Resilience science provides a conceptual framework and methodology for quantitatively assessing the ability of a system to remain in a particular state. Probable non-linear ecological responses to global change, including climate change, require a clear framework for understanding and managing resilience. However, much of the resilience research to date has been qualitative in nature, and frameworks developed for the implementation of resilience science have been either vague or focused on the social component of social-ecological systems. Attempts to quantify resilience and operationalize the concept include the cross-scale resilience model, discontinuity theory and the early detection of leading indicators of regime shifts. More work is needed to support the effective use of resilience theory for managing ecological systems.
GoalsWe propose to address gaps in the science of ecological resilience in order to develop a usable framework for the implementation of resilience science by natural resource managers. We will do this by accomplishing a series of related but discrete tasks.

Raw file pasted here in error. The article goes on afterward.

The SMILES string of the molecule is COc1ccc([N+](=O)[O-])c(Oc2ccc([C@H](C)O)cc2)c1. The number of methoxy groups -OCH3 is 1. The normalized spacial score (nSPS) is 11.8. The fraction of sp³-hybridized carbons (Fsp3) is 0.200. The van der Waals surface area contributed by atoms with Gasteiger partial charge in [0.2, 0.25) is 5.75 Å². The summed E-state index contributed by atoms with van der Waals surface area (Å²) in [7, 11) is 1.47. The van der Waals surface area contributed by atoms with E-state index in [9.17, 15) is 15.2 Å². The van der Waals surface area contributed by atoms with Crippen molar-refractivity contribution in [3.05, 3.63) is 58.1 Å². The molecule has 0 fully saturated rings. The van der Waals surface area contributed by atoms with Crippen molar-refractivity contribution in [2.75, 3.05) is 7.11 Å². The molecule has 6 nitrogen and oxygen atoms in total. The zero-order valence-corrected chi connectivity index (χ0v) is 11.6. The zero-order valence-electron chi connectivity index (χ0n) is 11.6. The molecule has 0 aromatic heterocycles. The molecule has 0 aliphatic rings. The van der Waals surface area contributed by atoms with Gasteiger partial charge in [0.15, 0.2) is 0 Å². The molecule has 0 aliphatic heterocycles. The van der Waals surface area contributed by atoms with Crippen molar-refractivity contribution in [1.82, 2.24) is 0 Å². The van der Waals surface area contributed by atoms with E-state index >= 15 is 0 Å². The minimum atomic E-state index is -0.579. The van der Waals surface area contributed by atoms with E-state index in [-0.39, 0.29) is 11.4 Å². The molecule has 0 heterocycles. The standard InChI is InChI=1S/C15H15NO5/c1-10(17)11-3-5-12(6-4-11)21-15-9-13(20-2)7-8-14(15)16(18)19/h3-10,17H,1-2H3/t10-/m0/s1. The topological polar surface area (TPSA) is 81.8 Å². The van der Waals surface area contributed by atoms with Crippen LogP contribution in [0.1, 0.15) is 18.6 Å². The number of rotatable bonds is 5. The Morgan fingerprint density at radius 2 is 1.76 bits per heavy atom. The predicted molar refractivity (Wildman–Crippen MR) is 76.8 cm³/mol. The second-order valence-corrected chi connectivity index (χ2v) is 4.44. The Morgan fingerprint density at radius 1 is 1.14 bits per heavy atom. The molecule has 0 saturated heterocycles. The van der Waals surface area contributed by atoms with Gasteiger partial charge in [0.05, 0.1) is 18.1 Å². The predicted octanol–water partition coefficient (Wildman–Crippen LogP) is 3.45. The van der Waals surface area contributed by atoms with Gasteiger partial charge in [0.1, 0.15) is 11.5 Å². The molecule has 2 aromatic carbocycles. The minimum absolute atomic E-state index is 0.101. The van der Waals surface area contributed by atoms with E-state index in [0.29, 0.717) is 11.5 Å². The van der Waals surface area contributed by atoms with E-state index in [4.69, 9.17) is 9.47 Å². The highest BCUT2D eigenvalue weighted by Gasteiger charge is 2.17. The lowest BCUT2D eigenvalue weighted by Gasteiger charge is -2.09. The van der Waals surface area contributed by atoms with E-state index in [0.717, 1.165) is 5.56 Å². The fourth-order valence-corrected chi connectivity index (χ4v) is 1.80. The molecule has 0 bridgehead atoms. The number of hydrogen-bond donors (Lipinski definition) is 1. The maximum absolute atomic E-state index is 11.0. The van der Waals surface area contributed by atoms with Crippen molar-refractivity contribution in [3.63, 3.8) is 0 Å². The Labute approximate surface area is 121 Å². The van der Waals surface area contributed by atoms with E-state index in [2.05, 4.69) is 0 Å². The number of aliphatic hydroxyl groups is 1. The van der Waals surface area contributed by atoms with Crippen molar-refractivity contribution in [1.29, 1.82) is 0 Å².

1. Synthesize the current state of discontinuity research, the language barriers to communicating complex systems science and discontinuities, and the key criticisms of discontinuity theory in order to present a defined direction for how these criticisms could be addressed and/or tested.
2. Determine whether changes in species abundance can be a leading indicator of system-level regime shifts and an indication of the location of scale breaks within the scales of a system, and test the hypothesis that the location of species with the highest variance in abundance will be non-random.
3. Develop a new conceptual model of the relationship between biodiversity, scale and resilience that accounts for abundance and functional response diversity.
4. Develop a resilience framework for managers from a synthesis of our discussions and basic research.
To accomplish these goals, we will convene a working group of international team of scientists working in a broad range of social-ecological systems. Working group meetings will be arranged to collaboratively address these tasks.
We successfully completed all three working group meetings in Fort Collins, Colorado, at the USGS John Wesley Powell Center for Analysis and Synthesis. Numerous publications are being developed as a result of the analytical, data-driven focus of our meetings. One is nearing completion, and three others are in varying stages of development.
Principal Investigator(s)-Craig R. Allen, NE CFWRU
-Shana Sundstrom, UNL
-Kristy Nash, James Cook University, Australia
Graduate Student(s)-Kristy Nash, Ph.D.
-Shana Sundstrom, Ph.D.
Project DurationAugust 2012- December 2015
Funding-U.S. Geological Survey
-Powell Center for Analysis and Synthesis